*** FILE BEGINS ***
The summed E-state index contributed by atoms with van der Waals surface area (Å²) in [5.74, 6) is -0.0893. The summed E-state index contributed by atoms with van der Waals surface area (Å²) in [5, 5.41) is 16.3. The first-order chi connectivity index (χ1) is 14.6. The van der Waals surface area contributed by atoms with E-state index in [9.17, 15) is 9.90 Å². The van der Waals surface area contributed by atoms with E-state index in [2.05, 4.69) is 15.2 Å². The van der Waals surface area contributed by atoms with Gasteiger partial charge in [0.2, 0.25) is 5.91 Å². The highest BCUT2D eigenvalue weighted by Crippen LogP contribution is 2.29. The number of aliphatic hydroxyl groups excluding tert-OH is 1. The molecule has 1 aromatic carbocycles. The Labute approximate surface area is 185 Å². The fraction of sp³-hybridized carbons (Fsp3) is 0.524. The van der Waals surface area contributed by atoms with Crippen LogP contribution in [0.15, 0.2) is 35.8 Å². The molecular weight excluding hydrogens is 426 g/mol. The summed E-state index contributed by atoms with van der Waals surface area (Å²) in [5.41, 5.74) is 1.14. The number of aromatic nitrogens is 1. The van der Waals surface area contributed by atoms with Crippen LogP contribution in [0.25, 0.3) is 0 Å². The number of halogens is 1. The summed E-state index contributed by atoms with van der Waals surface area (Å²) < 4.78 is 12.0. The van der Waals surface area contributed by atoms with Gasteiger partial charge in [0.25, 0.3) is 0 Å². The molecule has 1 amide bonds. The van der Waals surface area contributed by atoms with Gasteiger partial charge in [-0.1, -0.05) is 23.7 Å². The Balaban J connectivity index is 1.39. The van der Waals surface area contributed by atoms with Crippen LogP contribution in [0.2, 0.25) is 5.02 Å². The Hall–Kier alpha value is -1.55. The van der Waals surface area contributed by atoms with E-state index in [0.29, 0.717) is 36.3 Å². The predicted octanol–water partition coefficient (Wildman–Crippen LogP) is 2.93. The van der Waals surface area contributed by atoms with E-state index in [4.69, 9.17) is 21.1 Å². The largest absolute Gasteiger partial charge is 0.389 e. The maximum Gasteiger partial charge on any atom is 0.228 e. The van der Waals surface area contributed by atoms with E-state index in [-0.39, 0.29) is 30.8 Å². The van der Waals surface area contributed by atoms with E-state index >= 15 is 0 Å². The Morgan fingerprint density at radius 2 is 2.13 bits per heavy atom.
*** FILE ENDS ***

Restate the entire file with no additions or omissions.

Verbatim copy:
The summed E-state index contributed by atoms with van der Waals surface area (Å²) in [5.74, 6) is -0.0893. The summed E-state index contributed by atoms with van der Waals surface area (Å²) in [5, 5.41) is 16.3. The first-order chi connectivity index (χ1) is 14.6. The van der Waals surface area contributed by atoms with E-state index in [9.17, 15) is 9.90 Å². The van der Waals surface area contributed by atoms with E-state index in [2.05, 4.69) is 15.2 Å². The van der Waals surface area contributed by atoms with Gasteiger partial charge in [0.2, 0.25) is 5.91 Å². The highest BCUT2D eigenvalue weighted by Crippen LogP contribution is 2.29. The number of aliphatic hydroxyl groups excluding tert-OH is 1. The molecule has 1 aromatic carbocycles. The Labute approximate surface area is 185 Å². The fraction of sp³-hybridized carbons (Fsp3) is 0.524. The van der Waals surface area contributed by atoms with Crippen LogP contribution in [0.15, 0.2) is 35.8 Å². The molecular weight excluding hydrogens is 426 g/mol. The summed E-state index contributed by atoms with van der Waals surface area (Å²) in [5.41, 5.74) is 1.14. The number of aromatic nitrogens is 1. The van der Waals surface area contributed by atoms with Crippen LogP contribution in [0.25, 0.3) is 0 Å². The number of halogens is 1. The summed E-state index contributed by atoms with van der Waals surface area (Å²) < 4.78 is 12.0. The van der Waals surface area contributed by atoms with Gasteiger partial charge in [0.25, 0.3) is 0 Å². The molecule has 1 amide bonds. The van der Waals surface area contributed by atoms with Gasteiger partial charge in [-0.1, -0.05) is 23.7 Å². The Balaban J connectivity index is 1.39. The van der Waals surface area contributed by atoms with Crippen LogP contribution in [0.2, 0.25) is 5.02 Å². The Hall–Kier alpha value is -1.55. The van der Waals surface area contributed by atoms with E-state index in [0.29, 0.717) is 36.3 Å². The predicted octanol–water partition coefficient (Wildman–Crippen LogP) is 2.93. The van der Waals surface area contributed by atoms with E-state index in [4.69, 9.17) is 21.1 Å². The largest absolute Gasteiger partial charge is 0.389 e. The maximum Gasteiger partial charge on any atom is 0.228 e. The van der Waals surface area contributed by atoms with E-state index in [-0.39, 0.29) is 30.8 Å². The van der Waals surface area contributed by atoms with E-state index >= 15 is 0 Å². The Morgan fingerprint density at radius 2 is 2.13 bits per heavy atom.